|Issue number 20|
50 YEARS AGO
On the Second Runway site, the eviction process has been a strange feeling of mutual tolerance and respect in relations between Randall Hibbert, the Under-Sherriff of Cheshire, and the Second Runway Protesters. Though the primary mission of the bailiffs is to clear the site, they are allowing food supplies to be taken in. According to the "gentlemens' rules", the welfare of the protesters is of paramount importance, and so there is no intention to starve them out. Nevertheless, the Under-Sherriff has been widely criticised for not allowing independent observers to oversee the eviction process. A group of evicted protesters occupied the Under-Sherriff's office in Chester to make the point.
At the "Sir Cliff Richard OBE Vegan Revolution Camp", one person found an effective if gruesome way to hold up the eviction: She attached herself to a tunnel door with a noose round her neck. The noose was subsequently removed, but the woman still refused to come out. Another woman was removed on Thursday. She had been locked on to blocks of concrete in a tunnel, had been underground for 36 hours and was treated for mild hypothermia. She was charged with obstructing the Sherriff's men and released on bail.
Yesterday local residents went on another walk to the site entrance, and among them was ex-Beirut hostage Terry Waite, who made an impassioned speech against the development. He criticised the way the eviction was going on without the presence of independent observers and called on the Government to suspend the whole development and review the environmental issues.
It's too late to save the trees in the Bollin Valley, as they have already been cut down by the contractors. Nevertheless, some anti-Runway 2 activists are hoping something can be done to stop the development, even at this late stage. Some commentators rightly point to the fact that the new runway has been approved by law, which the protesters, they say, ought to obey. However opponents of the runway are of the opinion that the 101 day enquiry was weighted heavily in favour of the Airport, which had limitless funds to put its views across. By the end of the enquiry, many regarded the approval by the Secretary of State to be no more than a "rubber stamp" procedure.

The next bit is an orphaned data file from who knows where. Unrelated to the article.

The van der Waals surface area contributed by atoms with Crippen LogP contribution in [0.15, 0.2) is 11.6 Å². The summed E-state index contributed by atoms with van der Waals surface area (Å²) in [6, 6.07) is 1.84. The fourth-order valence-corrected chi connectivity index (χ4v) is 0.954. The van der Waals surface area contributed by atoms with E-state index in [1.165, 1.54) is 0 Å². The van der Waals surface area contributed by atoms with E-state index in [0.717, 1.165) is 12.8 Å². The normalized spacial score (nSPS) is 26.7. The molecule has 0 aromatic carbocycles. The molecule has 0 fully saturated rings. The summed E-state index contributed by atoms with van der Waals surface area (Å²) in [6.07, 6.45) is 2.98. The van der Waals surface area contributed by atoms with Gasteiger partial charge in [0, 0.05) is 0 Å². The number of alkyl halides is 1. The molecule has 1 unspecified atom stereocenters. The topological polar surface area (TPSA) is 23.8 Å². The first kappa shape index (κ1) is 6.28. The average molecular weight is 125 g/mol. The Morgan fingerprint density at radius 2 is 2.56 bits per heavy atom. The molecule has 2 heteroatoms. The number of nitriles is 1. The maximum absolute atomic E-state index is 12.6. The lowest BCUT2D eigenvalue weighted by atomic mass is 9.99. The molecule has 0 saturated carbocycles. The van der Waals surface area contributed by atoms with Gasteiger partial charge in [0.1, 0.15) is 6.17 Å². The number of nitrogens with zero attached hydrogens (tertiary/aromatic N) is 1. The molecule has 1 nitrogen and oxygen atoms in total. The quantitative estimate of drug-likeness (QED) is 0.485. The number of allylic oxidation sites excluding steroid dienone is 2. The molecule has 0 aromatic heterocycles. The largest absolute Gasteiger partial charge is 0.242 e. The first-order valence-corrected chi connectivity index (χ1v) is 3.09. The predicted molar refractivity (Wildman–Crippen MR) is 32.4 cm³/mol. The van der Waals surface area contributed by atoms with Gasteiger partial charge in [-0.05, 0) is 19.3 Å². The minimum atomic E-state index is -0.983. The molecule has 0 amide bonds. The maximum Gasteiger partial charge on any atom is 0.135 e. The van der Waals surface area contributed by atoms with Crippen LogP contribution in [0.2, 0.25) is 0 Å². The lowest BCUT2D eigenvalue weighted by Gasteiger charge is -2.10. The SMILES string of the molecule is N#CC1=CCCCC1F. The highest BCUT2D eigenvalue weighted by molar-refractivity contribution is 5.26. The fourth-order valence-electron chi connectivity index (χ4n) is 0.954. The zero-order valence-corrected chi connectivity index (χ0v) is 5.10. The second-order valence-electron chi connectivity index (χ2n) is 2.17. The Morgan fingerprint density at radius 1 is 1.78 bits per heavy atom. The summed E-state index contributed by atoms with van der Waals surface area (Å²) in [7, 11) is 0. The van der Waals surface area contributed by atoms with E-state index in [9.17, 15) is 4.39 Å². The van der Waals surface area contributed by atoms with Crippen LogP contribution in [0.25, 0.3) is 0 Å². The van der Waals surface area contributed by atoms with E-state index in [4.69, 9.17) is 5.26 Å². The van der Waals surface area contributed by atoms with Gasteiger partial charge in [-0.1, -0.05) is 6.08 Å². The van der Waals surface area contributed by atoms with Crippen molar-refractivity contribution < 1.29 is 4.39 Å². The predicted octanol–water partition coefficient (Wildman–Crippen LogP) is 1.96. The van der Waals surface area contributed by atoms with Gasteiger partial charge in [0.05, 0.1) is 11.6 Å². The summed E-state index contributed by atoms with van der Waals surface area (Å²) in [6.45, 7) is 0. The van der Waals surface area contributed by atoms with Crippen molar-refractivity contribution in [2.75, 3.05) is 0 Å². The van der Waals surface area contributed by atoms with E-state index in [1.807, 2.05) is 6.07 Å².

Even if they're bound to lose the battle to resist eviction, the protesters have succeeded in bringing the issue of environmentally damaging development to the top of the agenda, and the Labour government have already announced that new criteria will be drawn up for assessing future road and runway-building proposals.
On Thursday, the radio station Key 103 held an on-air auction for the last Manchester United shirt to be worn by Eric Cantona, and there was a winning bid of £15,350. Later, the bid turned out to be a hoax. The station decided not to give the shirt to one of the genuine lower bidders, and will find another way to use the item. The money was to have gone to a charity.
An RAF Squadron leader from Manchester was awarded Norway's Military Medal for Heroism after an incident last July in which he managed to land his fighter after it caught fire in flight. If he had simply ejected, the aircraft might have crashed on the town of Trondheim. Instead he landed it safely on the airstrip. Squadron Leader McDonald-Webb, aged thirty-six is from Stalybridge, and was serving as an exchange officer with the Royal Norwegian Air Force. The Queen has given him special permission to wear the medal on his British uniform.
A four-word slogan dreamt up by "Marketing Manchester", the body set up to project Manchester's image in the world, has met with widespread disapproval. "We're up and going " is a catch-phrase intended to sum up the new spirit of enterprise, expressed in a typically down-to-earth Mancunian idiom - that's if I've understood the intentions of the marketing people correctly. There are posters and tv adverts, in which a typical Mancunian looks up from his workbench and informs the viewing public: "We're up and going". But many people think the slogan lacks vitality and panache, and doesn't reflect the energy of the city.